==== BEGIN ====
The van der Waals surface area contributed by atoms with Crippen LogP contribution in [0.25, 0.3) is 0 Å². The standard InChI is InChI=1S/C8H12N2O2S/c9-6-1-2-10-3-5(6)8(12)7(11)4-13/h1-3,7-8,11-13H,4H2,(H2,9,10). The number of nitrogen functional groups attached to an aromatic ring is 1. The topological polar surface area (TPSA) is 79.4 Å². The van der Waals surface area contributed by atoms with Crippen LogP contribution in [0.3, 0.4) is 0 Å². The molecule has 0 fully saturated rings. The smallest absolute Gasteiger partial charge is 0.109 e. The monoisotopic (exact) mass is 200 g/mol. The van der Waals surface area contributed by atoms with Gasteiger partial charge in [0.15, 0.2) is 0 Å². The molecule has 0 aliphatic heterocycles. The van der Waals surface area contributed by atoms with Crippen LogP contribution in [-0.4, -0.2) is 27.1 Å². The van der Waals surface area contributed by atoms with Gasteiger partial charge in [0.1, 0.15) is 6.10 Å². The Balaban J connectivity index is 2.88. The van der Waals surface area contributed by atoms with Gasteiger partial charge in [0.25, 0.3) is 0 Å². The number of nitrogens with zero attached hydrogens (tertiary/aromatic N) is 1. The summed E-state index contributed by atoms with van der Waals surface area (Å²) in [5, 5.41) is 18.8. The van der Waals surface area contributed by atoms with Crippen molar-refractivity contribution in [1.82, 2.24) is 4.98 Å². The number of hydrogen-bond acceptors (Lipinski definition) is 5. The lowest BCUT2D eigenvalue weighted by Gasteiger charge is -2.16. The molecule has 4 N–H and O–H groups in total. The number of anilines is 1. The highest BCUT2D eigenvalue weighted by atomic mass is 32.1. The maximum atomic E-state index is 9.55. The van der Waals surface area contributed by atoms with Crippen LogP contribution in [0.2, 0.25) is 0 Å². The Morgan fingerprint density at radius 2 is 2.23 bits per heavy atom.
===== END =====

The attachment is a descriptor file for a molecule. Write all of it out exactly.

The van der Waals surface area contributed by atoms with Crippen LogP contribution in [0.25, 0.3) is 0 Å². The standard InChI is InChI=1S/C8H12N2O2S/c9-6-1-2-10-3-5(6)8(12)7(11)4-13/h1-3,7-8,11-13H,4H2,(H2,9,10). The number of nitrogen functional groups attached to an aromatic ring is 1. The topological polar surface area (TPSA) is 79.4 Å². The van der Waals surface area contributed by atoms with Crippen LogP contribution in [0.3, 0.4) is 0 Å². The molecule has 0 fully saturated rings. The smallest absolute Gasteiger partial charge is 0.109 e. The monoisotopic (exact) mass is 200 g/mol. The van der Waals surface area contributed by atoms with Gasteiger partial charge in [0.15, 0.2) is 0 Å². The molecule has 0 aliphatic heterocycles. The van der Waals surface area contributed by atoms with Crippen LogP contribution in [-0.4, -0.2) is 27.1 Å². The van der Waals surface area contributed by atoms with Gasteiger partial charge in [0.1, 0.15) is 6.10 Å². The Balaban J connectivity index is 2.88. The van der Waals surface area contributed by atoms with Gasteiger partial charge in [0.25, 0.3) is 0 Å². The number of nitrogens with zero attached hydrogens (tertiary/aromatic N) is 1. The summed E-state index contributed by atoms with van der Waals surface area (Å²) in [5, 5.41) is 18.8. The van der Waals surface area contributed by atoms with Crippen molar-refractivity contribution in [1.82, 2.24) is 4.98 Å². The number of hydrogen-bond acceptors (Lipinski definition) is 5. The lowest BCUT2D eigenvalue weighted by Gasteiger charge is -2.16. The molecule has 4 N–H and O–H groups in total. The number of anilines is 1. The highest BCUT2D eigenvalue weighted by atomic mass is 32.1. The maximum atomic E-state index is 9.55. The van der Waals surface area contributed by atoms with Crippen LogP contribution in [0.2, 0.25) is 0 Å². The Morgan fingerprint density at radius 2 is 2.23 bits per heavy atom.